The Internal Balances Of Payments: From NY To Florida Passing Through Catalonia

A simple article about the internal balances of payments in the US written by Cullen Roche helps us understand why the Catalan separatists’ famous slogan “Spain is robbing us” is a fallacy. Cullen explains that Florida is a relatively poor state compared with others like, for example, New York. The latter is a net provider of income for the rest of the country and Florida is a net recipient. Florida, in an international trading environment as an independent country, would be bankrupt. It would not be able to maintain parity with the dollar, so it would have to devalue to make what it produces more attractive to those in New York. Thanks to the net flows of income and tax revenues (for the unemployed, for example), Florida is not worried, since it has the spending capacity it needs and, by the way, can spend in NY. Nobody questions the fact that the richest state has a surplus which can give rise to transfers to less wealthy states. They pay more taxes because they are more favoured.

So how does this tacit agreement between New York and Florida work? In the following way: both belong to the same Federal State, the US government. Florida, as the poorer state, receives transfers without compensation (a transfer is identical to no compensation: it’s a donation) without any counter party rights for its citizens, granted by the Federal Government, to certain social payments which try to alleviate the individual differences in income (not regional). The excess taxes which those in NY pay, as well as other states richer than the average, are transferred in part to the jobless, beneficiaries of social security etc in poorer states like Florida.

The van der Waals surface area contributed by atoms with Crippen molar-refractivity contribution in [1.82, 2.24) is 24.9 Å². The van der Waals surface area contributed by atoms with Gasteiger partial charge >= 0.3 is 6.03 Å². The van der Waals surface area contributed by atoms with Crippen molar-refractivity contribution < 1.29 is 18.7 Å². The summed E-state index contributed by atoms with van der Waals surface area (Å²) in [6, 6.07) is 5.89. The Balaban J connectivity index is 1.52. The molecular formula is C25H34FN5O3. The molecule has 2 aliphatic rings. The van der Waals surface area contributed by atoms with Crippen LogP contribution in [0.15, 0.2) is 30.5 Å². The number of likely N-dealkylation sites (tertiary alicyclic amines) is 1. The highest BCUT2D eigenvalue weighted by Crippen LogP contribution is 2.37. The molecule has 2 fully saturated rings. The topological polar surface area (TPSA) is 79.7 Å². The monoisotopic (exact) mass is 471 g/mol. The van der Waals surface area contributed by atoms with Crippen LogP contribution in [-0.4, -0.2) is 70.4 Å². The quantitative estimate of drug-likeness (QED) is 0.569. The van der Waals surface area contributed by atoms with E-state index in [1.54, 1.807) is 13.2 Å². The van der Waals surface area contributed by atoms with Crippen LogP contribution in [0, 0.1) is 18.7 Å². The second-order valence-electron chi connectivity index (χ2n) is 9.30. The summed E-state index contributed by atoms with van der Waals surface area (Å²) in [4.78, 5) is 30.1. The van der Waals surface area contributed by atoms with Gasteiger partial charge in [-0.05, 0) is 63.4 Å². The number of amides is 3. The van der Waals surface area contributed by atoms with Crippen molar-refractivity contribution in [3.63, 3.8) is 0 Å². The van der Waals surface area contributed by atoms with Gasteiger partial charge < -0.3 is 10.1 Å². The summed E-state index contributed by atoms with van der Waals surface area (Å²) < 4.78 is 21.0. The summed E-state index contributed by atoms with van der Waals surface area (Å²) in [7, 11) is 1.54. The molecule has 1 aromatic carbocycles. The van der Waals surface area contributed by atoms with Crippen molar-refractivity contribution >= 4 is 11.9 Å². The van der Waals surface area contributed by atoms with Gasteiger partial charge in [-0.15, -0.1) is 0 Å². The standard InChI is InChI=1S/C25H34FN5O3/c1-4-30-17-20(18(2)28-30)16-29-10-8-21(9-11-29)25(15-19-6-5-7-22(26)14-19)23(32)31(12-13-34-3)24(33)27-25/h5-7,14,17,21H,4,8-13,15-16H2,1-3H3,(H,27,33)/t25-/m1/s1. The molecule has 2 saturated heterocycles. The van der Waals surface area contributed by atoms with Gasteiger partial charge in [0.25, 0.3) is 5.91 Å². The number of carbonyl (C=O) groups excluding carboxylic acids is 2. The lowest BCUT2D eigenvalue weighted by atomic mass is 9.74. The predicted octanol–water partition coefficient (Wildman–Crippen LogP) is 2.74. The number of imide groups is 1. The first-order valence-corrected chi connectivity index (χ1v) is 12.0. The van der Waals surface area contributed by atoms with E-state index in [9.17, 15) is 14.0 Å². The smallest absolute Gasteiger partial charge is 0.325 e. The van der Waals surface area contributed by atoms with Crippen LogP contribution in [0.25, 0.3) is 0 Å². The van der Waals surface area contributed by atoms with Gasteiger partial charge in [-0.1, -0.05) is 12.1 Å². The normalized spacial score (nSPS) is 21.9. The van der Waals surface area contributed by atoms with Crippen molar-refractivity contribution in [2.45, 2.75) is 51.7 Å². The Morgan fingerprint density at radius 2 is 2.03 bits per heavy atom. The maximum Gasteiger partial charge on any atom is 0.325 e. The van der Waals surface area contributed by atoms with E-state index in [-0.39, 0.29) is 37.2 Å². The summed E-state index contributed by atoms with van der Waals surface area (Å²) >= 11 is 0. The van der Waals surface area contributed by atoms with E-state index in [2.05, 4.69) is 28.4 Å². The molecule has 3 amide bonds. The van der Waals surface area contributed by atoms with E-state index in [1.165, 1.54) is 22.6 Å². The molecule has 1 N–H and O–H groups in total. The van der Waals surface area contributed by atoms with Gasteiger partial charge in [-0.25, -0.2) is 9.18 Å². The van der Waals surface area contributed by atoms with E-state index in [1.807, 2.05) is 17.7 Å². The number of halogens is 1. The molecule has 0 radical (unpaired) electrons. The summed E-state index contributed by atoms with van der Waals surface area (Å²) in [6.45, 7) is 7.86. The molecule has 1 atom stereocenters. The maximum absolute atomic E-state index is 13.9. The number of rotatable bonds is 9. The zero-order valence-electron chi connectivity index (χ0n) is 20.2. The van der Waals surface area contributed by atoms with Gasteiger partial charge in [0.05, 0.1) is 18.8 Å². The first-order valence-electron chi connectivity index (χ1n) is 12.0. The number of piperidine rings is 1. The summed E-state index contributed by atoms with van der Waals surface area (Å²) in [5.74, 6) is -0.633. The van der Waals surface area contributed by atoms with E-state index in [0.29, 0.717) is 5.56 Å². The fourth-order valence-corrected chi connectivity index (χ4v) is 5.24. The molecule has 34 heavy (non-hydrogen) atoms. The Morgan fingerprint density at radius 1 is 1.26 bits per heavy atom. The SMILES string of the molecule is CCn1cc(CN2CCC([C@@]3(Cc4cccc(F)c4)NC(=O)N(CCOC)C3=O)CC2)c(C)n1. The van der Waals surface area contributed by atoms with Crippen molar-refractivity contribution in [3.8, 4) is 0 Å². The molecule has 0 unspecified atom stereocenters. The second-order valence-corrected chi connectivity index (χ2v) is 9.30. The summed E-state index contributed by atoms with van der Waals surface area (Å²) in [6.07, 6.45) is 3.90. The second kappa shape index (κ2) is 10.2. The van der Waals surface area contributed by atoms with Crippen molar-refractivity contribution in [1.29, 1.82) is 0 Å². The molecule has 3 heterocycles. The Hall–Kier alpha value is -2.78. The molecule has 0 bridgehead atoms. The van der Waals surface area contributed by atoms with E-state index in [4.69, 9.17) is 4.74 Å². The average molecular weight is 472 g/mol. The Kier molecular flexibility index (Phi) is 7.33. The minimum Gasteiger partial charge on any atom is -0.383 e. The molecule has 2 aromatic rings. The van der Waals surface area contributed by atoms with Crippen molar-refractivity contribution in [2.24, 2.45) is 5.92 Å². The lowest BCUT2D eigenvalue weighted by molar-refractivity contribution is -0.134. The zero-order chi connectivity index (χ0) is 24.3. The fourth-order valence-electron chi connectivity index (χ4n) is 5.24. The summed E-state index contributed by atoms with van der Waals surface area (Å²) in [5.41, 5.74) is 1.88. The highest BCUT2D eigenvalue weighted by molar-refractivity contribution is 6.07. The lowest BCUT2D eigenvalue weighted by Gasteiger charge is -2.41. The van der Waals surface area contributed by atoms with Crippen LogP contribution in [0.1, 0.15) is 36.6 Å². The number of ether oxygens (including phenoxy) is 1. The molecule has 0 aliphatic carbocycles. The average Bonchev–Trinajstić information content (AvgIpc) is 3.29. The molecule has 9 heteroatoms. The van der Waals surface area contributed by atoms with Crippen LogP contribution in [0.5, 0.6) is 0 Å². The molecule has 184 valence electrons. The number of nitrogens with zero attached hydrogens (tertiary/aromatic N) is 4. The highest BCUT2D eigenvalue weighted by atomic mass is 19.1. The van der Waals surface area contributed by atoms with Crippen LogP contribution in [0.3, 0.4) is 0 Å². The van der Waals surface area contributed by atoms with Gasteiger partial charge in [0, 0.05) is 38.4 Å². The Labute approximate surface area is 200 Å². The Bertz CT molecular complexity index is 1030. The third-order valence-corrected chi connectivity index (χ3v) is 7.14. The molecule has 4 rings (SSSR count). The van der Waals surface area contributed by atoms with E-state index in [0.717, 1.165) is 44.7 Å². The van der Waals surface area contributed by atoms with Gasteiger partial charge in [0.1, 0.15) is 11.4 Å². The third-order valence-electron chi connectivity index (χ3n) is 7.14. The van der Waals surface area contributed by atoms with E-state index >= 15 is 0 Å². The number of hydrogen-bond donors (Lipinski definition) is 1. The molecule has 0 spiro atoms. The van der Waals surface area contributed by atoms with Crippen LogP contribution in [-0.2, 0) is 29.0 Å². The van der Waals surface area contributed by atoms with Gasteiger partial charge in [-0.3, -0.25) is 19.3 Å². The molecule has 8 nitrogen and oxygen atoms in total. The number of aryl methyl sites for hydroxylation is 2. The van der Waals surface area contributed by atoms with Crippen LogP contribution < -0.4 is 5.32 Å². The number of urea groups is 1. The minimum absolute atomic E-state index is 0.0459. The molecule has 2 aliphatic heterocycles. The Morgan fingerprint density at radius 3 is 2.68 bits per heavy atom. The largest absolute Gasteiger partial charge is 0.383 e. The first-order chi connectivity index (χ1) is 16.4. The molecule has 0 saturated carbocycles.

So Florida receives a surplus to its GDP. This surplus will be spent there and in other states, including NY. Then NY will get back part of what it’s transferred and will also spend in Florida. The advantage is that there are no borders, but a commercial fabric which is so natural and cheap as if it were a market square.

The same is happening in Spain, more noticeable because the taxes are more progressive. But even if the taxes were proportional, the system for transfer balances would function in the same way. But what Catalonia doesn’t understand is that both benefit from this arrangement; both are clients of each other, and if we consider the 50 states, they all benefit from a cheaper and more secure commercial scheme than if they were independent countries.

Catalonia has benefited for centuries from the market of the rest of Spain. And for that reason we would lose everything if secession happens. And even if it didn’t, which I don’t believe, we will lose a lot of time in sorting it out. That said, the only thing Catalan secession supporters want is to save on that transfer which corresponds to them as a wealthier region. If we all did the same, we would lose the advantage of not having borders.

As a matter of act this kind of arrangement would be very good for us in Europe, where we don’t have the possibility of exchange adjustment or tax transfers like in the US. In fact the EU is, up to now, an example of a failed attempt at eliminating borders. But that would require a single tax system which is far from being achieved.

 

About the Author

Miguel Navascués
Miguel Navascués has worked as an economist at the Bank of Spain for 30 years, and focuses on international and monetary economics. He blogs in Spanish at: http://http://www.miguelnavascues.com/